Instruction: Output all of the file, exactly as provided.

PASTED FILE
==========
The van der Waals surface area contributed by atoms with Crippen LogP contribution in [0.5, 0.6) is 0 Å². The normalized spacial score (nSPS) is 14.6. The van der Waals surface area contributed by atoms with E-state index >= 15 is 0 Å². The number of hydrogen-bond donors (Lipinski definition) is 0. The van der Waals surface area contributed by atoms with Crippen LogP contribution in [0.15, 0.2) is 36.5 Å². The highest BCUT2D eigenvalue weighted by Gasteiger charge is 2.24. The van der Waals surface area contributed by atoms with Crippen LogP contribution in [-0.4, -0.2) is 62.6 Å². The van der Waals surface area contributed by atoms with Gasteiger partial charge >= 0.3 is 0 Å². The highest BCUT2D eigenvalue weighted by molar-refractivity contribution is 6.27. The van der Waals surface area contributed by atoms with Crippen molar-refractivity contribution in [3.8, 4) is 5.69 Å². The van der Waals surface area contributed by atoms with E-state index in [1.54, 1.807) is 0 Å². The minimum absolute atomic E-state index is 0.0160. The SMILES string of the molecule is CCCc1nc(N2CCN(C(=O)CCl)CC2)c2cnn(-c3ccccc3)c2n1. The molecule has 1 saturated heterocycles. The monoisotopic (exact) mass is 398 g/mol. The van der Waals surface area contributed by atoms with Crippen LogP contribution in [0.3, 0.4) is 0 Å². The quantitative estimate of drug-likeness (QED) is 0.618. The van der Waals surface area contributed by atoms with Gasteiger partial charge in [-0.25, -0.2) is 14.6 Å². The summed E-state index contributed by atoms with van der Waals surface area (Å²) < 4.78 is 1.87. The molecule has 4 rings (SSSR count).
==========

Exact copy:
The van der Waals surface area contributed by atoms with Crippen LogP contribution in [0.5, 0.6) is 0 Å². The normalized spacial score (nSPS) is 14.6. The van der Waals surface area contributed by atoms with E-state index >= 15 is 0 Å². The number of hydrogen-bond donors (Lipinski definition) is 0. The van der Waals surface area contributed by atoms with Crippen LogP contribution in [0.15, 0.2) is 36.5 Å². The highest BCUT2D eigenvalue weighted by Gasteiger charge is 2.24. The van der Waals surface area contributed by atoms with Crippen LogP contribution in [-0.4, -0.2) is 62.6 Å². The van der Waals surface area contributed by atoms with Gasteiger partial charge >= 0.3 is 0 Å². The highest BCUT2D eigenvalue weighted by molar-refractivity contribution is 6.27. The van der Waals surface area contributed by atoms with Crippen molar-refractivity contribution in [3.8, 4) is 5.69 Å². The van der Waals surface area contributed by atoms with E-state index in [1.54, 1.807) is 0 Å². The minimum absolute atomic E-state index is 0.0160. The SMILES string of the molecule is CCCc1nc(N2CCN(C(=O)CCl)CC2)c2cnn(-c3ccccc3)c2n1. The molecule has 1 saturated heterocycles. The monoisotopic (exact) mass is 398 g/mol. The van der Waals surface area contributed by atoms with Crippen LogP contribution in [0.3, 0.4) is 0 Å². The quantitative estimate of drug-likeness (QED) is 0.618. The van der Waals surface area contributed by atoms with Gasteiger partial charge in [-0.25, -0.2) is 14.6 Å². The summed E-state index contributed by atoms with van der Waals surface area (Å²) < 4.78 is 1.87. The molecule has 4 rings (SSSR count).